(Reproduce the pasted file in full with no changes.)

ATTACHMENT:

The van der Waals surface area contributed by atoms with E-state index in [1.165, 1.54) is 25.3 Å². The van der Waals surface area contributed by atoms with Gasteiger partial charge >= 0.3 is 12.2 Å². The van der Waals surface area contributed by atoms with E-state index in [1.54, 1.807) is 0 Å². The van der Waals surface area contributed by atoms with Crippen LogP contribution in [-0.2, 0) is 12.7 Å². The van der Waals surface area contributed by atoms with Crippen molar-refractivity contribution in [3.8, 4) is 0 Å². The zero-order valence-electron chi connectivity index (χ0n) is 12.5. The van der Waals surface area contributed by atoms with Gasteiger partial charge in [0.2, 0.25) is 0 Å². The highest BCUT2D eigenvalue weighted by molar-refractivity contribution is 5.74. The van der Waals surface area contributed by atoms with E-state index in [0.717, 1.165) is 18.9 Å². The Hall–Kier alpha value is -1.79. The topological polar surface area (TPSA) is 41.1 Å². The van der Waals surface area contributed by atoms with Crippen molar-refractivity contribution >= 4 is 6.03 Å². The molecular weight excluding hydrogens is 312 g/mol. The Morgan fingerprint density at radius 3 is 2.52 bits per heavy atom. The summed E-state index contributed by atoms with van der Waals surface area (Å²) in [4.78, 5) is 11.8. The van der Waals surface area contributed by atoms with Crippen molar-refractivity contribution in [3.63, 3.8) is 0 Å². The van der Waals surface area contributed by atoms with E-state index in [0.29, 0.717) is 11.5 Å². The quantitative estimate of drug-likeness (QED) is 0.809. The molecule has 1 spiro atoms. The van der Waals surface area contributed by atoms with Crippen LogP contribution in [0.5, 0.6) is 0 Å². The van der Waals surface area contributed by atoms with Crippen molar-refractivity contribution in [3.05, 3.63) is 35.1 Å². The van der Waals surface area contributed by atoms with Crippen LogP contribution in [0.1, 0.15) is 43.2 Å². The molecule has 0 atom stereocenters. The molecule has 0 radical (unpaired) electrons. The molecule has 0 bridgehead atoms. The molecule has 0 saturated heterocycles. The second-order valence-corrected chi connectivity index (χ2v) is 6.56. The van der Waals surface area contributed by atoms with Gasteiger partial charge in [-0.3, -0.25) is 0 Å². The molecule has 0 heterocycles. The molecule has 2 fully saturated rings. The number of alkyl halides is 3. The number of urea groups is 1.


The van der Waals surface area contributed by atoms with E-state index in [1.165, 1.54) is 25.3 Å². The van der Waals surface area contributed by atoms with Gasteiger partial charge >= 0.3 is 12.2 Å². The van der Waals surface area contributed by atoms with E-state index in [1.54, 1.807) is 0 Å². The van der Waals surface area contributed by atoms with Crippen LogP contribution in [-0.2, 0) is 12.7 Å². The van der Waals surface area contributed by atoms with Crippen molar-refractivity contribution in [3.8, 4) is 0 Å². The zero-order valence-electron chi connectivity index (χ0n) is 12.5. The van der Waals surface area contributed by atoms with Gasteiger partial charge in [0.2, 0.25) is 0 Å². The highest BCUT2D eigenvalue weighted by molar-refractivity contribution is 5.74. The van der Waals surface area contributed by atoms with E-state index in [0.717, 1.165) is 18.9 Å². The Hall–Kier alpha value is -1.79. The topological polar surface area (TPSA) is 41.1 Å². The van der Waals surface area contributed by atoms with Crippen molar-refractivity contribution >= 4 is 6.03 Å². The molecular weight excluding hydrogens is 312 g/mol. The Morgan fingerprint density at radius 3 is 2.52 bits per heavy atom. The summed E-state index contributed by atoms with van der Waals surface area (Å²) in [4.78, 5) is 11.8. The van der Waals surface area contributed by atoms with Crippen molar-refractivity contribution in [3.63, 3.8) is 0 Å². The van der Waals surface area contributed by atoms with E-state index in [0.29, 0.717) is 11.5 Å². The quantitative estimate of drug-likeness (QED) is 0.809. The molecule has 1 spiro atoms. The van der Waals surface area contributed by atoms with Crippen LogP contribution in [0.5, 0.6) is 0 Å². The van der Waals surface area contributed by atoms with Crippen molar-refractivity contribution in [3.05, 3.63) is 35.1 Å². The van der Waals surface area contributed by atoms with Crippen LogP contribution in [0.1, 0.15) is 43.2 Å². The molecule has 0 atom stereocenters. The molecule has 0 radical (unpaired) electrons. The molecule has 0 bridgehead atoms. The molecule has 0 saturated heterocycles. The second-order valence-corrected chi connectivity index (χ2v) is 6.56. The van der Waals surface area contributed by atoms with Gasteiger partial charge in [-0.3, -0.25) is 0 Å². The molecule has 0 heterocycles. The molecule has 2 fully saturated rings. The number of alkyl halides is 3. The number of urea groups is 1.